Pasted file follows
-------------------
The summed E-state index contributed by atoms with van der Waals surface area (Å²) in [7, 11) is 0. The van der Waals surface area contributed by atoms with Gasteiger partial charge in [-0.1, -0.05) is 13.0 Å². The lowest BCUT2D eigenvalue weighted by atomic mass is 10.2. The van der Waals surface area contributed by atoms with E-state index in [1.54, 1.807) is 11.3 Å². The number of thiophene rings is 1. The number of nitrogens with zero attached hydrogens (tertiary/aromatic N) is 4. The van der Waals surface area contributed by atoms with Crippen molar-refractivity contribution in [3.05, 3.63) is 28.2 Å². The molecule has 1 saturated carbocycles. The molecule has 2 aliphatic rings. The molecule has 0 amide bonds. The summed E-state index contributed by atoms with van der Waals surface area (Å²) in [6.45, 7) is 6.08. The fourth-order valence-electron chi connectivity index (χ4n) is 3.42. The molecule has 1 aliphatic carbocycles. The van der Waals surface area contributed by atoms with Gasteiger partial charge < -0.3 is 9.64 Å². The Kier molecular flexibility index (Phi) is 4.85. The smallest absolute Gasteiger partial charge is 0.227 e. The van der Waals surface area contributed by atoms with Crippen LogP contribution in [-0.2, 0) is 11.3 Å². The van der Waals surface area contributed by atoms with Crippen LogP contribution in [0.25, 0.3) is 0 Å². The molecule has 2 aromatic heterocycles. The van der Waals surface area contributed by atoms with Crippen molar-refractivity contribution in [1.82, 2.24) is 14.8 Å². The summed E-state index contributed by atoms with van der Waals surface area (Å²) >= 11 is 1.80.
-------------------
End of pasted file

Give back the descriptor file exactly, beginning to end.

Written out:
The summed E-state index contributed by atoms with van der Waals surface area (Å²) in [7, 11) is 0. The van der Waals surface area contributed by atoms with Gasteiger partial charge in [-0.1, -0.05) is 13.0 Å². The lowest BCUT2D eigenvalue weighted by atomic mass is 10.2. The van der Waals surface area contributed by atoms with E-state index in [1.54, 1.807) is 11.3 Å². The number of thiophene rings is 1. The number of nitrogens with zero attached hydrogens (tertiary/aromatic N) is 4. The van der Waals surface area contributed by atoms with Crippen molar-refractivity contribution in [3.05, 3.63) is 28.2 Å². The molecule has 1 saturated carbocycles. The molecule has 2 aliphatic rings. The molecule has 0 amide bonds. The summed E-state index contributed by atoms with van der Waals surface area (Å²) in [6.45, 7) is 6.08. The fourth-order valence-electron chi connectivity index (χ4n) is 3.42. The molecule has 1 aliphatic carbocycles. The van der Waals surface area contributed by atoms with Gasteiger partial charge < -0.3 is 9.64 Å². The Kier molecular flexibility index (Phi) is 4.85. The smallest absolute Gasteiger partial charge is 0.227 e. The van der Waals surface area contributed by atoms with Crippen LogP contribution in [-0.2, 0) is 11.3 Å². The van der Waals surface area contributed by atoms with Crippen LogP contribution in [0.25, 0.3) is 0 Å². The molecule has 2 aromatic heterocycles. The van der Waals surface area contributed by atoms with Crippen molar-refractivity contribution in [1.82, 2.24) is 14.8 Å². The summed E-state index contributed by atoms with van der Waals surface area (Å²) >= 11 is 1.80.